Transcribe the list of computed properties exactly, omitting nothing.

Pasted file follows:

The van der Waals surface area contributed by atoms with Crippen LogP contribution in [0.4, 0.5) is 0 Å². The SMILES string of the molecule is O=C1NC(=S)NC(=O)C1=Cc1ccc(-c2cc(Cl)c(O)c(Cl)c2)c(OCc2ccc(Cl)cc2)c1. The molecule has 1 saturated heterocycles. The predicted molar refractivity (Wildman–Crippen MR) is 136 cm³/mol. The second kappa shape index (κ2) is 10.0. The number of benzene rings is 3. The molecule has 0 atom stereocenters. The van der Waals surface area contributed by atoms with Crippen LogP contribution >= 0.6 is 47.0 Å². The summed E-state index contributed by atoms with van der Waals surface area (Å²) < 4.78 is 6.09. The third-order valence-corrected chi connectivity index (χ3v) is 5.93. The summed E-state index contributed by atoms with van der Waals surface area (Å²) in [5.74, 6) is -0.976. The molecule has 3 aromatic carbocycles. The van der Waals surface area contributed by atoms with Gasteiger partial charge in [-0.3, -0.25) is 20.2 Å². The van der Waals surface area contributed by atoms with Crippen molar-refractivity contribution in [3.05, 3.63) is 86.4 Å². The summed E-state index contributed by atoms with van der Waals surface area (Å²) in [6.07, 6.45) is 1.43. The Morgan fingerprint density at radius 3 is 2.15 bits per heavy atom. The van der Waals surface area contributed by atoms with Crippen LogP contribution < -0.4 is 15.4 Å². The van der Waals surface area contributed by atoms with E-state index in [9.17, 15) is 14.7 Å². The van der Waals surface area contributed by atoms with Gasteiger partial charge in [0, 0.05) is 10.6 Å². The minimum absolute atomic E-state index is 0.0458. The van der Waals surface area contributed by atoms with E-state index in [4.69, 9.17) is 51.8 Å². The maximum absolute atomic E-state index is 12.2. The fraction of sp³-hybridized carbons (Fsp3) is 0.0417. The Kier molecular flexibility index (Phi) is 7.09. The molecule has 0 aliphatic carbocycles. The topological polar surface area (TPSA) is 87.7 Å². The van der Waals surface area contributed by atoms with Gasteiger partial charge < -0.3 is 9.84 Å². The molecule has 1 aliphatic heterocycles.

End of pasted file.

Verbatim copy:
The van der Waals surface area contributed by atoms with Crippen LogP contribution in [0.4, 0.5) is 0 Å². The SMILES string of the molecule is O=C1NC(=S)NC(=O)C1=Cc1ccc(-c2cc(Cl)c(O)c(Cl)c2)c(OCc2ccc(Cl)cc2)c1. The molecule has 1 saturated heterocycles. The predicted molar refractivity (Wildman–Crippen MR) is 136 cm³/mol. The second kappa shape index (κ2) is 10.0. The number of benzene rings is 3. The molecule has 0 atom stereocenters. The van der Waals surface area contributed by atoms with Crippen LogP contribution >= 0.6 is 47.0 Å². The summed E-state index contributed by atoms with van der Waals surface area (Å²) < 4.78 is 6.09. The third-order valence-corrected chi connectivity index (χ3v) is 5.93. The summed E-state index contributed by atoms with van der Waals surface area (Å²) in [5.74, 6) is -0.976. The molecule has 3 aromatic carbocycles. The van der Waals surface area contributed by atoms with Gasteiger partial charge in [-0.3, -0.25) is 20.2 Å². The van der Waals surface area contributed by atoms with Crippen molar-refractivity contribution in [3.05, 3.63) is 86.4 Å². The summed E-state index contributed by atoms with van der Waals surface area (Å²) in [6.07, 6.45) is 1.43. The Morgan fingerprint density at radius 3 is 2.15 bits per heavy atom. The van der Waals surface area contributed by atoms with Crippen LogP contribution < -0.4 is 15.4 Å². The van der Waals surface area contributed by atoms with E-state index in [9.17, 15) is 14.7 Å². The van der Waals surface area contributed by atoms with Gasteiger partial charge in [0, 0.05) is 10.6 Å². The minimum absolute atomic E-state index is 0.0458. The van der Waals surface area contributed by atoms with E-state index in [4.69, 9.17) is 51.8 Å². The maximum absolute atomic E-state index is 12.2. The fraction of sp³-hybridized carbons (Fsp3) is 0.0417. The Kier molecular flexibility index (Phi) is 7.09. The molecule has 0 aliphatic carbocycles. The topological polar surface area (TPSA) is 87.7 Å². The van der Waals surface area contributed by atoms with Gasteiger partial charge < -0.3 is 9.84 Å². The molecule has 1 aliphatic heterocycles.